BERLIN (AP) — A German state governor’s proposal to end blanket coronavirus restrictions in his region, which would be a first for the country after a comparatively successful response to the pandemic, drew mounting criticism Sunday from other officials.

Bodo Ramelow, the governor of the eastern state of Thuringia, said Saturday that he hopes to lift the remaining statewide lockdown rules on June 6 and replace them with “a concept of recommendations and fighting COVID-19 locally if infection figures rise.”

It’s not clear yet exactly how that would work, but Ramelow’s idea centers on taking action in individual cities or counties if they report 35 new infections per 100,000 inhabitants within a week. That’s a lower threshold than the 50 that is currently the national standard.

In Germany, state governments are responsible for imposing and lifting lockdown restrictions. All 16 states currently have coronavirus rules, including physical distancing requirements and an obligation to wear masks in public transport and shops, and Thuringia’s new approach would raise pressure on other states to ease their lockdowns further.

Germany started easing lockdown restrictions on April 20. So far, new coronavirus infections have continued to decline overall — though outbreaks at several slaughterhouses have caused concern recently, as have infections after a Baptist service in Frankfurt and at a restaurant in the country’s northwest.

While Ramelow’s proposal draw some praise, there was criticism from the mayor of one of the state’s biggest cities, Jena, which pioneered requiring people to wear face masks in some situations. Thomas Nitzsche compared the proposed change in a Facebook post to “entering a mine field.”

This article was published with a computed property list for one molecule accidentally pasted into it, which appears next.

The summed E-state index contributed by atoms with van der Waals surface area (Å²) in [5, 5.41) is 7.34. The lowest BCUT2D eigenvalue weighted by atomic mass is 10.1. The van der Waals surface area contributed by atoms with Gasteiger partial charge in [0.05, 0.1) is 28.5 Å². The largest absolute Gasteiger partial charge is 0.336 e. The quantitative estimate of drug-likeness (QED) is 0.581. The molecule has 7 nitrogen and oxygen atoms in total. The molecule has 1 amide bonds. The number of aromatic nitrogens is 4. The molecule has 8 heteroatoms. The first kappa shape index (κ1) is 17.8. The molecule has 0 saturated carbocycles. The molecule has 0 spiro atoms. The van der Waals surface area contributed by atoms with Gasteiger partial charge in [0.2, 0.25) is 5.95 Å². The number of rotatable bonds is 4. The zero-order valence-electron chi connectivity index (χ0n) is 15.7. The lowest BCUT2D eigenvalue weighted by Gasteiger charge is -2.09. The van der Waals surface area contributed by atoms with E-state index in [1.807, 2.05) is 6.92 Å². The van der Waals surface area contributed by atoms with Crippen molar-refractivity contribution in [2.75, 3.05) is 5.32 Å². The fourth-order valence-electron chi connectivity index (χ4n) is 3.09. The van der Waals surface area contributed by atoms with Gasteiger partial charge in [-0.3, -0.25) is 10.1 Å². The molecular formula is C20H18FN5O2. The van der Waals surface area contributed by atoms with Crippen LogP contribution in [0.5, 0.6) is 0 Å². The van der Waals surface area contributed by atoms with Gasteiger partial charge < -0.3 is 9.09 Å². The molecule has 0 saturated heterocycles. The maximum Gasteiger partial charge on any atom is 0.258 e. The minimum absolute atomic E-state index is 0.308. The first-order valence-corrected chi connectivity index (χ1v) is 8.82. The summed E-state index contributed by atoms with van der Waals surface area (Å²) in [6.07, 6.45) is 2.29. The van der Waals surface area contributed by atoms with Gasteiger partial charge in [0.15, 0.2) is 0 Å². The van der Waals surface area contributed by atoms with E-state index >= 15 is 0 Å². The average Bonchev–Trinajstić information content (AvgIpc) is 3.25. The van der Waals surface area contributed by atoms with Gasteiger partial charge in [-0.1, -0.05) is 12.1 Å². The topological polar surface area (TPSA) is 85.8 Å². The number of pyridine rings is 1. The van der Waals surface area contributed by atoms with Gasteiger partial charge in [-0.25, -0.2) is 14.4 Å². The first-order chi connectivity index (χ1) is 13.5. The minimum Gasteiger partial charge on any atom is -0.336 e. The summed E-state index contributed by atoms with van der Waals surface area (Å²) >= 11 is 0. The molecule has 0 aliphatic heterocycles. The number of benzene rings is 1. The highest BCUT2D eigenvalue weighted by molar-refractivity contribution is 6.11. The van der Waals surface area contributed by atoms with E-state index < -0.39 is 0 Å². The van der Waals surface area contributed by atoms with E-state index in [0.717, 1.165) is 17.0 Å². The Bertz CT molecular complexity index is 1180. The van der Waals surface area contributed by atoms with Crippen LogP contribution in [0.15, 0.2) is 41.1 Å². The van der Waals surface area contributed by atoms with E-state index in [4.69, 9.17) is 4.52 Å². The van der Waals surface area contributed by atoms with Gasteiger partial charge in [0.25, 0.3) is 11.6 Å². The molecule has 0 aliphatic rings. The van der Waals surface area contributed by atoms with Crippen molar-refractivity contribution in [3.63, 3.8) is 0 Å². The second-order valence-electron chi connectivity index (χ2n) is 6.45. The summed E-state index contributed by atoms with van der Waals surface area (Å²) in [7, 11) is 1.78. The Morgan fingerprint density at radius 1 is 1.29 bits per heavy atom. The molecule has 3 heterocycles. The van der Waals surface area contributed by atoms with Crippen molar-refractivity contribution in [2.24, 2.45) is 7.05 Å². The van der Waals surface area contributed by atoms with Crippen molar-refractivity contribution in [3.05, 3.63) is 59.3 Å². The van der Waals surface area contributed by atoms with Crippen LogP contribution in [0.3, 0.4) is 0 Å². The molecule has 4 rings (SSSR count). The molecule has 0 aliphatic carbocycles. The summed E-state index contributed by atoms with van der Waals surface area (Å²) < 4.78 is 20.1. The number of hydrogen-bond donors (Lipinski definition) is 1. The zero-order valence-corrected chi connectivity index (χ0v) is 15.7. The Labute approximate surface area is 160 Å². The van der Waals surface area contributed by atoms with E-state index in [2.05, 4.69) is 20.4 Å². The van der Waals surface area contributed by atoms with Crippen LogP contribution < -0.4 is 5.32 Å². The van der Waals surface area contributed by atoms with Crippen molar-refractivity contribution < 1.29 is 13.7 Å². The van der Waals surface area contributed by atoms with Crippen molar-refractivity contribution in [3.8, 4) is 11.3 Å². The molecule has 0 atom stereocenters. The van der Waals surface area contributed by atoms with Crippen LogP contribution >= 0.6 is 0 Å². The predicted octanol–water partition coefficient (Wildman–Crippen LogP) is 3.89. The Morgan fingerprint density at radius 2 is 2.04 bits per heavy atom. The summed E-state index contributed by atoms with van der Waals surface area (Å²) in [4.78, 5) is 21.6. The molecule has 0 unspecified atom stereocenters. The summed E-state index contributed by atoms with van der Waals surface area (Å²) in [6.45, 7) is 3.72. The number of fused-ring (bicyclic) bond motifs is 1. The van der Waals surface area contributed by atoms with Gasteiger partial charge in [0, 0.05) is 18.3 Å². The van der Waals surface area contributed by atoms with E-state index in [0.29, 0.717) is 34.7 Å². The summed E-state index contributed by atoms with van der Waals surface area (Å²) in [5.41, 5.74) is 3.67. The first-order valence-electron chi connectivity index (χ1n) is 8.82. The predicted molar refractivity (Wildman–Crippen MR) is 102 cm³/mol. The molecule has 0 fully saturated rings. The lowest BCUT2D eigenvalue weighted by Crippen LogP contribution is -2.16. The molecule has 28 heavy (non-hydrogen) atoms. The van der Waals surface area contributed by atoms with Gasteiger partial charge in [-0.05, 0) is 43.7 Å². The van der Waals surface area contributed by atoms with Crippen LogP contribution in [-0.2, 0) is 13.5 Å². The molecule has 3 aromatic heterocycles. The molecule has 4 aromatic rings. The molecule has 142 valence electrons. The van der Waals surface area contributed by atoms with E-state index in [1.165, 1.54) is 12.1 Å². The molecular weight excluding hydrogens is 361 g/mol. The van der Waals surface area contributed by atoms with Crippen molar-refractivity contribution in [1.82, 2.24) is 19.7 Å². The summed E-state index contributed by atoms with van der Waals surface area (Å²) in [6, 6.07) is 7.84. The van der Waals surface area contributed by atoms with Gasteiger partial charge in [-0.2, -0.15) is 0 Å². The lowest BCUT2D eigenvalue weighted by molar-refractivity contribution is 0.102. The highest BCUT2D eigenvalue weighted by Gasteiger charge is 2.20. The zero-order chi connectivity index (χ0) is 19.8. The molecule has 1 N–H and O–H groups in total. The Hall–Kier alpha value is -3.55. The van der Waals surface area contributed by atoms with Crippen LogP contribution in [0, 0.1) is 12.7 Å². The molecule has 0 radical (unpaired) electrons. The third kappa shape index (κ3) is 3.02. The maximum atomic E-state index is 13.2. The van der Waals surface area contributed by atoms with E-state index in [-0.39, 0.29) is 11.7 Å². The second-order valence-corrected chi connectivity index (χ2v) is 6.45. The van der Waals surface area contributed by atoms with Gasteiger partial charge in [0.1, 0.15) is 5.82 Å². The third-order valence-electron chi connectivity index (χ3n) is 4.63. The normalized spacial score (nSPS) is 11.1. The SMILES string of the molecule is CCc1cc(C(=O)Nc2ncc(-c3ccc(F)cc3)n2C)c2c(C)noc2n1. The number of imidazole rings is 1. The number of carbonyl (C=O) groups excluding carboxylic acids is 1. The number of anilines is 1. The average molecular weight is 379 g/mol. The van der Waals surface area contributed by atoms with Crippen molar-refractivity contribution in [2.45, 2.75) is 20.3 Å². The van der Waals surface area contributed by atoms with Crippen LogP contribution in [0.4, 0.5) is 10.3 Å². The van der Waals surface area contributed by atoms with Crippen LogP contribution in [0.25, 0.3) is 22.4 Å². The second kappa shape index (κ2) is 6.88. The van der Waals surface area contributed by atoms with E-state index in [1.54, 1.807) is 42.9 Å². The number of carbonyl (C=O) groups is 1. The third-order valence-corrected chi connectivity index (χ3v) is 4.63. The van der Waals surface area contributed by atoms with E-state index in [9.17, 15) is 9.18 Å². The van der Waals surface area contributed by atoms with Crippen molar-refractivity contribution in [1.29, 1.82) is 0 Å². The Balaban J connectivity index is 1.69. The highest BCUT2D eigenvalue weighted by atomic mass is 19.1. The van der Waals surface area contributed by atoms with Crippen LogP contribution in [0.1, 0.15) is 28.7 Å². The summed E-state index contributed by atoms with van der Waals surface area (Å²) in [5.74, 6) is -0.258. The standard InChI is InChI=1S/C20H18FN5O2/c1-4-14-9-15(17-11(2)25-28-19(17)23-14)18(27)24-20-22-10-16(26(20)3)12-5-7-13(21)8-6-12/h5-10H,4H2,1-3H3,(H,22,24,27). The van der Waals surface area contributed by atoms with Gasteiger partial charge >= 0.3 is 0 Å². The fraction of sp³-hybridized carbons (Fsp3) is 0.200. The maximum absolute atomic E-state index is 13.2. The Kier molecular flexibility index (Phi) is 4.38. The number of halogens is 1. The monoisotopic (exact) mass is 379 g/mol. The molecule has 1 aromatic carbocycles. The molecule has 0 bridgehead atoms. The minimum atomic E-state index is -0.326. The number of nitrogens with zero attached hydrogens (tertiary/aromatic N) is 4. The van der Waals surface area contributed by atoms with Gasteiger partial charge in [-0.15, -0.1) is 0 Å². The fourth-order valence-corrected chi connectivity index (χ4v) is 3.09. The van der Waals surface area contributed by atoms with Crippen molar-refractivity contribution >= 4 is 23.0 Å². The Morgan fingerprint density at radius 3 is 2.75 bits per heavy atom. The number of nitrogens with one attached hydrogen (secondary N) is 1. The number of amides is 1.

The chief of staff of neighboring Bavaria’s governor bluntly rejected Ramelow’s idea, saying his government was “appalled.”

“Thuringia’s plans are a highly dangerous experiment for everyone in this country,” Florian Herrmann told the Bild newspaper. “Lifting all protective measures comes too soon and isn’t appropriate in the current situation, because the virus hasn’t yet been defeated.”

Saarland governor Tobias Hans was more diplomatic, but told the daily Die Welt that even as restrictions are loosened “we still need rules set by the state so that imperatives of caution are complied with, to avoid regional lockdowns and higher death rates.”

Lorenz Caffier, the interior minister of Mecklenburg-Western Pomerania state, told Sunday’s Bild am Sonntag newspaper: “I think a complete, fast loosening (of restrictions) is premature.”

Germany has reported some 180,000 cases of the coronavirus and nearly 8,300 deaths, according to a tally by Johns Hopkins University. That is a lower death rate than in several other European countries.

Thuringia’s overall infection rate is below Germany’s national average.


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